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It’s no secret that Red Sox pitching has been a bit bleak lately. Josh Beckett has gone from the team’s Ace to their Joker. If he’s any worse, he’ll be the “Rules for Draw and Stud Poker” card. Hideki Okajima and Takashi Saito have been ho-hum out of the pen. Tim Wakefield is injured too much to be effective over enough innings to be considered as having a good outing, and Daisuke Matsuzaka is garbage, even in Portland. His fellow countryman Junichi Tazawa is still largely untested and lacks the experience to help the Sox.
John Smoltz and Brad Penny were largely abysmal but “conveniently” became great pitchers immediately after leaving. Jon Lester and Clay Buchholz don’t pitch every day, so the Sox will need a top notch bullpen to have any hope of winning any games, much less beating good teams in the playoffs. Billy Wagner and Jonathan Papelbon are good but aren’t used to logging many innings to deal with too many botched starts, so more is needed. The cure may be the ultimate dark horse in the Red Sox “pitching” staff: Nick Green.
Green has only had one outing in the majors as a pitcher, going two innings and giving up no runs on no hits with three walks and no strikeouts. With only one outing, opponents will still be in the dark about what Green can do. This gives the Sox a great opportunity to develop him and his pitching arsenal to do great things and surprise opponents.
Green did give up the three walks, which is evidence of his inexperience at pitching. This inexperience could be a detriment, but this can be easily remedied by properly training Green to be a pitcher. His shortstop career fizzled after a good start, so why not make the transition? The amount of errors he was making per game got to the point where you had to use variables to keep count.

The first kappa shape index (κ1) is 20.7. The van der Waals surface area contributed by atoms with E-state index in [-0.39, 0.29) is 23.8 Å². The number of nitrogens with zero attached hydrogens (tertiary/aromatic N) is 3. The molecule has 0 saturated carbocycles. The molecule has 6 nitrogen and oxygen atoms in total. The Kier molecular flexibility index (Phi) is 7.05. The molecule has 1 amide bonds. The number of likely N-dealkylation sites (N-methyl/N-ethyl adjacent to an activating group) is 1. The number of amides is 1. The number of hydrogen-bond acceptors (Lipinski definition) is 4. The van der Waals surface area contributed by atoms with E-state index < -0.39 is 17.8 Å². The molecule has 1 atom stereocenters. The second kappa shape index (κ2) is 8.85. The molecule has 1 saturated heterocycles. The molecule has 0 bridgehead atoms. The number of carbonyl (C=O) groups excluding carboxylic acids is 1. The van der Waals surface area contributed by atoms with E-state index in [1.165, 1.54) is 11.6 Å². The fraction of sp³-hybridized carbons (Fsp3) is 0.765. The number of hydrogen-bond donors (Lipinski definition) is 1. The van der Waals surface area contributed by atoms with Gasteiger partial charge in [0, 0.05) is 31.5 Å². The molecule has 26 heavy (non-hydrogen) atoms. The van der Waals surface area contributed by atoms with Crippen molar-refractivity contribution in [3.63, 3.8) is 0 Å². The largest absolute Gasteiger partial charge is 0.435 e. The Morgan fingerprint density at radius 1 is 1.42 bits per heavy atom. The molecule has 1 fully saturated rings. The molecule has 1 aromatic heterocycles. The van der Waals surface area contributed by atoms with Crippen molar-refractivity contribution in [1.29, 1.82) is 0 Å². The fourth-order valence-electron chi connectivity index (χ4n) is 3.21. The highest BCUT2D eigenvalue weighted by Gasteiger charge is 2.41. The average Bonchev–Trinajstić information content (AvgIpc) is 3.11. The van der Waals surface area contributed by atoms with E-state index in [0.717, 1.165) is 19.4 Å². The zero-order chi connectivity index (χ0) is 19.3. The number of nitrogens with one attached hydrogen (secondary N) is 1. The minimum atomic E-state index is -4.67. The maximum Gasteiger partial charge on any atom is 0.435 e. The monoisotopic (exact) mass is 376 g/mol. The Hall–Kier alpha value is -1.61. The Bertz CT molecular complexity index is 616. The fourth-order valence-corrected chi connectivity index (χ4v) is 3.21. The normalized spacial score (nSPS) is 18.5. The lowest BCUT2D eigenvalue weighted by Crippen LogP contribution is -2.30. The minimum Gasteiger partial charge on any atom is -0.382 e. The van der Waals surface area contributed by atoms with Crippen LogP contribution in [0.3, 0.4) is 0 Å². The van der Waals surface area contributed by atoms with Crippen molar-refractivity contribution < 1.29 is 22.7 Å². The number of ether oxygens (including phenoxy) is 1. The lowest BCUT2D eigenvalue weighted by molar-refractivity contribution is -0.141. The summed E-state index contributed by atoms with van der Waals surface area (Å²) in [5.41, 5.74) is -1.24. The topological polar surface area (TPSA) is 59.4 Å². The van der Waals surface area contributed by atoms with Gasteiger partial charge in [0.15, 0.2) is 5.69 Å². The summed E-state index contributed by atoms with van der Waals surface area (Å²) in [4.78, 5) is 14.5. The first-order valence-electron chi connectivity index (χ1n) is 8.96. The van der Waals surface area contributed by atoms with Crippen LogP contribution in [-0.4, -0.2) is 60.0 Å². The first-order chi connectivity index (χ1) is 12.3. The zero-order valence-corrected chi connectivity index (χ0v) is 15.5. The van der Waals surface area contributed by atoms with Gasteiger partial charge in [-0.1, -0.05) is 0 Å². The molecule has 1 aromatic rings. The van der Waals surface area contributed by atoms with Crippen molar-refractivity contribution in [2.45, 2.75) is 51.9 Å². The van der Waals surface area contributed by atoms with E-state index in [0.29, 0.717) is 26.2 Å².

As long as we’re giving an array of pitches to Green to work with, why not bring back the eephus pitch? It feels like the pitch hasn’t been seen since the first caveman lit a fire, made a wheel, and purchased Geico coverage, so nobody would see it coming. The high arc and downward acceleration makes it difficult to hit, so with practice it could be very effective, especially with empty bases.
Clearly, the Yankees are the team to beat this year. Even with an 8-0 start against the Yanks, the Sox still struggled against them in the standings. The Angels are always contenders, and the current NL division leading Cardinals, Phillies, and Dodgers would be tough World Series opponents. The aforementioned Brad Penny and John Smoltz would be tough if they continue to shine in their new homes. Penny’s new teammate Tim Lincecum would also provide a tough roadblock for a sporadically struggling Red Sox offense.
Adding Green to a new role would certainly go a long way to putting the Red Sox back on top and having Red Sox Nation’s favorite slogans mean something again.